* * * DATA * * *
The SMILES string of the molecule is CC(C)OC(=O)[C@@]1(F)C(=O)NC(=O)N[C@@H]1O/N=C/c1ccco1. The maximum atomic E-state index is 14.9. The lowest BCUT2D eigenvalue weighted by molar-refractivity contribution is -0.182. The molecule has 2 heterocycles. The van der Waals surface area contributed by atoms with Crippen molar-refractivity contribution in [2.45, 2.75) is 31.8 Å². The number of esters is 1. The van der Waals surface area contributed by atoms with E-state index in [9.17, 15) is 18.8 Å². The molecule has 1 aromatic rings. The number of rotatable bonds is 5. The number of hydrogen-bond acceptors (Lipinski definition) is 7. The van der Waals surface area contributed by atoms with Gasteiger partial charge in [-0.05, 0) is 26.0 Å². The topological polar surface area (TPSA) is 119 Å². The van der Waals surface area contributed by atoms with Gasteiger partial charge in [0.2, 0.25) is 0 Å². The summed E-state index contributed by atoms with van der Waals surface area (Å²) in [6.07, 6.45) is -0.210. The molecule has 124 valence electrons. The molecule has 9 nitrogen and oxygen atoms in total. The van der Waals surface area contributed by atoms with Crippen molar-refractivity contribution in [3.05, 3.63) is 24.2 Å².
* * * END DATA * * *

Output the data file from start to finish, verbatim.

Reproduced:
The SMILES string of the molecule is CC(C)OC(=O)[C@@]1(F)C(=O)NC(=O)N[C@@H]1O/N=C/c1ccco1. The maximum atomic E-state index is 14.9. The lowest BCUT2D eigenvalue weighted by molar-refractivity contribution is -0.182. The molecule has 2 heterocycles. The van der Waals surface area contributed by atoms with Crippen molar-refractivity contribution in [2.45, 2.75) is 31.8 Å². The number of esters is 1. The van der Waals surface area contributed by atoms with E-state index in [9.17, 15) is 18.8 Å². The molecule has 1 aromatic rings. The number of rotatable bonds is 5. The number of hydrogen-bond acceptors (Lipinski definition) is 7. The van der Waals surface area contributed by atoms with Gasteiger partial charge in [-0.05, 0) is 26.0 Å². The topological polar surface area (TPSA) is 119 Å². The van der Waals surface area contributed by atoms with Gasteiger partial charge in [0.2, 0.25) is 0 Å². The summed E-state index contributed by atoms with van der Waals surface area (Å²) in [6.07, 6.45) is -0.210. The molecule has 124 valence electrons. The molecule has 9 nitrogen and oxygen atoms in total. The van der Waals surface area contributed by atoms with Crippen molar-refractivity contribution in [3.05, 3.63) is 24.2 Å².